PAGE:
The paper 'Various Theories that Are Related to Motivation - Starbucks" is a good example of a management case study. Motivation concerns the psychological processes that lead to persistence and direction of behavior. Indeed, the place and nature of motivational in a work-related situation has continued to be the subject of the recent developing study. Theories have been tested, propounded and superseded at a certain pace that has left various organizational behind the researchers. It is obvious that motivation theories have not anticipated envisaging performance but rather predicting decision procedures and volitional behavior.
This implies that the organizational theorists and managers will get easy answers to the practical requirement in motivational theory. The paper explores various theories that are related to motivation. In addition, the theories have been applied to Starbucks in the strategies that are intended to make the company competitive. Hierarchy of needs Theory One of the most widely used models of motivation was coined by Abraham Maslow. According to this model, unsaturated needs are the main sources of motivation (Montana & Charnov, 2008). He suggested that there five basic needs systems that do account for behavior.
He placed these needs in a hierarchy ranging from the most immature and primitive, that is, in terms of behavior that they do promote, to the most mature and civilized. The five needs system include; survival security or safety, sense of belonging, ego-status and self-actualization. Montana & Charnov (2008) asserts that according to Maslow, there is a natural drift in which people become aware of and therefore, are motivated by the needs in the ascending order. Advancement on the Maslow hierarchy is taken to be roughly equivalent to climbing the ladder, a rung at a time.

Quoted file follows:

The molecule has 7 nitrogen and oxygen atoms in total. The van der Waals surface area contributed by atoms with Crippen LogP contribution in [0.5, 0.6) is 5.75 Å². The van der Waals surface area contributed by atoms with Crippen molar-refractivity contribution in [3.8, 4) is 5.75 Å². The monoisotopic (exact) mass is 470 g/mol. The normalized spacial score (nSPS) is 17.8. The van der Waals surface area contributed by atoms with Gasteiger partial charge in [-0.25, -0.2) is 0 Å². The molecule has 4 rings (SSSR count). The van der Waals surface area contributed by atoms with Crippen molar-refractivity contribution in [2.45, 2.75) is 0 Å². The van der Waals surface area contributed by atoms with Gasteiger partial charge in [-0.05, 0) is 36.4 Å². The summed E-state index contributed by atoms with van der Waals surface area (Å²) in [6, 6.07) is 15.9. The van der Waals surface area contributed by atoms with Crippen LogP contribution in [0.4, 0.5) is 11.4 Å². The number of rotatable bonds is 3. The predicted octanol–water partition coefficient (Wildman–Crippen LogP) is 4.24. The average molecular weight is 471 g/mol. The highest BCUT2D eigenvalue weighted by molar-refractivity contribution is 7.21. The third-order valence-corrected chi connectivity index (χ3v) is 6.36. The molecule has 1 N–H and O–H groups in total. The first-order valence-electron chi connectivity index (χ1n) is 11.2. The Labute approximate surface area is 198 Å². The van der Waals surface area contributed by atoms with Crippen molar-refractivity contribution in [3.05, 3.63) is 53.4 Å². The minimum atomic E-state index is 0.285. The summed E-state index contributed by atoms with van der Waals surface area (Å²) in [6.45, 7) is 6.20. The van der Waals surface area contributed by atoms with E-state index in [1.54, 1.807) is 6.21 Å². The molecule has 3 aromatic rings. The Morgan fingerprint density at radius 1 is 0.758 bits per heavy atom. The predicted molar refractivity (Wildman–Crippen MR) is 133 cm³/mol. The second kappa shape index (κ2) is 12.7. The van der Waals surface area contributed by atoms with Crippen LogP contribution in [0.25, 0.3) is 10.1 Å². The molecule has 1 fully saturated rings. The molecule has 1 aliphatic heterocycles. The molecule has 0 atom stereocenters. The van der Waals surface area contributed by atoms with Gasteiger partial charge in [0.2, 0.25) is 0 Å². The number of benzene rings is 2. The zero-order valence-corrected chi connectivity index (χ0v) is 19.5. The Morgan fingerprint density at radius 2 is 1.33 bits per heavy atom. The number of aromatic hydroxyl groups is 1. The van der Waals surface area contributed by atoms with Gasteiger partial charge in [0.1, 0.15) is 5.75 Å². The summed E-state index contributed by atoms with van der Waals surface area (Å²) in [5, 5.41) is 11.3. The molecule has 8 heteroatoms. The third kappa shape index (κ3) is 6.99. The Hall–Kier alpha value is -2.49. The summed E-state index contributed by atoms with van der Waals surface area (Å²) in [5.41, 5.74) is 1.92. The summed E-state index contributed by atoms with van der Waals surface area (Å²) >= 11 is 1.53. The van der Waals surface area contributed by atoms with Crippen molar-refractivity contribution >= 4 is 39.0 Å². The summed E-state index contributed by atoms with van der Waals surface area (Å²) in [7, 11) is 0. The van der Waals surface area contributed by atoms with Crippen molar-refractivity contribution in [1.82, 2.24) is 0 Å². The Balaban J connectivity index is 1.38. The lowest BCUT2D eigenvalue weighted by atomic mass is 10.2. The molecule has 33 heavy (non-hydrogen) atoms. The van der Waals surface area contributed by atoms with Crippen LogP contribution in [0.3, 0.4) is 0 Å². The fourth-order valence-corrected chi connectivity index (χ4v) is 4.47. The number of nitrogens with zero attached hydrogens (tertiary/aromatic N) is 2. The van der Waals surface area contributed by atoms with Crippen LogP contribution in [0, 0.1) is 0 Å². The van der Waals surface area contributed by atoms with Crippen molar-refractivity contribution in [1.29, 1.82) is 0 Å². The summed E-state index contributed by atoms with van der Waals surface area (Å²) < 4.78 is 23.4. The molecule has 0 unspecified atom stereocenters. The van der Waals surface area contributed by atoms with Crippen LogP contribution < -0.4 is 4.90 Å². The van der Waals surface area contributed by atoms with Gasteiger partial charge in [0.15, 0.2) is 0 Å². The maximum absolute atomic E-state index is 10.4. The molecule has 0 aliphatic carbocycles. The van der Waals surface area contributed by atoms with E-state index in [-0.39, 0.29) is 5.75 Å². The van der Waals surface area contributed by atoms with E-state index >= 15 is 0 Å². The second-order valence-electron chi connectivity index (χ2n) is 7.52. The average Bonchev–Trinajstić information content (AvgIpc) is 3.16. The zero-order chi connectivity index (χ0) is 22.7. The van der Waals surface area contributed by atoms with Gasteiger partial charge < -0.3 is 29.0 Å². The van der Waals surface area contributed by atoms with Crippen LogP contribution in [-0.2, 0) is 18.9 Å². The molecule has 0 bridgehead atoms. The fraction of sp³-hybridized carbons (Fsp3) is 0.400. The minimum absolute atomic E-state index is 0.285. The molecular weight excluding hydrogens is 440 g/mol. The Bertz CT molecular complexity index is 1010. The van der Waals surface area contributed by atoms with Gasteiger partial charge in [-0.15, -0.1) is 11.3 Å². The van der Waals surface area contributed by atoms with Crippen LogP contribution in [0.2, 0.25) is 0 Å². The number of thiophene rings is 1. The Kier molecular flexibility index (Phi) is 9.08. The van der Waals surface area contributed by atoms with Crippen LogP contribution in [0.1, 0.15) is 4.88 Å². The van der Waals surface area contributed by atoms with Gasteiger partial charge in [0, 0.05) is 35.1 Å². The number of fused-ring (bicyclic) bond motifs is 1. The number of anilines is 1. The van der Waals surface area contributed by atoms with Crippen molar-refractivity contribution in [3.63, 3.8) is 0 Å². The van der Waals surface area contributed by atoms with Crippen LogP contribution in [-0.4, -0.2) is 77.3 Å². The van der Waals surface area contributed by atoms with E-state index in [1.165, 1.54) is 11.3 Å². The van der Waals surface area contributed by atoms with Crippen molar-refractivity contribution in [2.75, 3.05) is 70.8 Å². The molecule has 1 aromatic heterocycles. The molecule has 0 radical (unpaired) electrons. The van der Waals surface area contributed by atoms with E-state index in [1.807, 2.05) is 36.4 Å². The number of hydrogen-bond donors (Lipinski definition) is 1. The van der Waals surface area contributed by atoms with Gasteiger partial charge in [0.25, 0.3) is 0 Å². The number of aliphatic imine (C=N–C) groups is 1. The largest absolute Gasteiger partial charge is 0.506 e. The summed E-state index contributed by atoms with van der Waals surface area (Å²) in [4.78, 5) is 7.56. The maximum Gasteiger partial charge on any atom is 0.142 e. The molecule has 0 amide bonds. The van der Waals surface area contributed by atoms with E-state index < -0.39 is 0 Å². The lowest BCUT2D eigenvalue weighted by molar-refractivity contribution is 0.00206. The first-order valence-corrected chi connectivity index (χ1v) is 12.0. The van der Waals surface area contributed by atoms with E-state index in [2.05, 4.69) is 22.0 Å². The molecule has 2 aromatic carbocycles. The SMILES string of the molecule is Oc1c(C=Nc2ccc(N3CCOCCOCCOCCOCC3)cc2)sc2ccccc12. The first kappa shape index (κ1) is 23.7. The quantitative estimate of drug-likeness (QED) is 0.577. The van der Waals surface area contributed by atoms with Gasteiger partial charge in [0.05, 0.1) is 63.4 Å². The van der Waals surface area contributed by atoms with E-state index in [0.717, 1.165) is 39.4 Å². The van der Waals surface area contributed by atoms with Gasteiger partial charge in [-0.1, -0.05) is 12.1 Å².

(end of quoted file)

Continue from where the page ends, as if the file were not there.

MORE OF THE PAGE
In the climbing, one is aware of the next rung and presupposes successful compromise of the lower one. The lowest rung consists of physiological needs. It reflects people’ s concern mainly for survival. The safety rung does reflect the concern for security and avoidance of danger (Kickul et al. , 2002). Belonging needs in the third rung and reflects the normal desire of individuals to be appreciated and accepted by others. The fourth is the ego-status need that motivates individuals to contribute their efforts in a group in return for rewards that recognition may assume.
The highest rung represents self- actualization needs that are realized when someone experiences a sense of achievement and growth, of self-fulfilment and satisfaction through doing. Maslow did not imply that every need does receive complete satisfaction. Rather, Maslow believed that a minimal degree of satisfaction is required before the need stops to preoccupy some to the exclusion of the higher needs (Koontz & Weihrich, 2006). The theory lacks basic support and this is attributed to the fact that there is not enough research to supplicate, rt the hierarchy of needs, unmet needs do motivate, stepwise progression and satisfied needs do activate another need.
This has created mixed support for its accuracy (Miller, 2008). However, some critics view it as crucial in its provision of an example of individuals relations Principe and application in an organizational context (Hersey et al. , 2007). Starbucks engages Maslow’ s concept in the company. There is evidence of safety needs in the strategies. The needs have been satisfied through the promotion of conditions that will increase the heath of the employees.
By expanding health care benefits to part-time workers, the company would be in a position to satisfy the basic health needs of the employees. Indeed, this would motivate the employees and the company would be able to win the employees’ commitment and loyalty. As a result, the company would compete effectively in the market. In addition, as the safety needs of the employees would be met, the company would decrease the cost that is incurred in hiring and trying. Indeed, the extension of the health programs to the terminally ill employees also contributed to the motivation of the employees (Krehbiel & Cropanzano, 2000).
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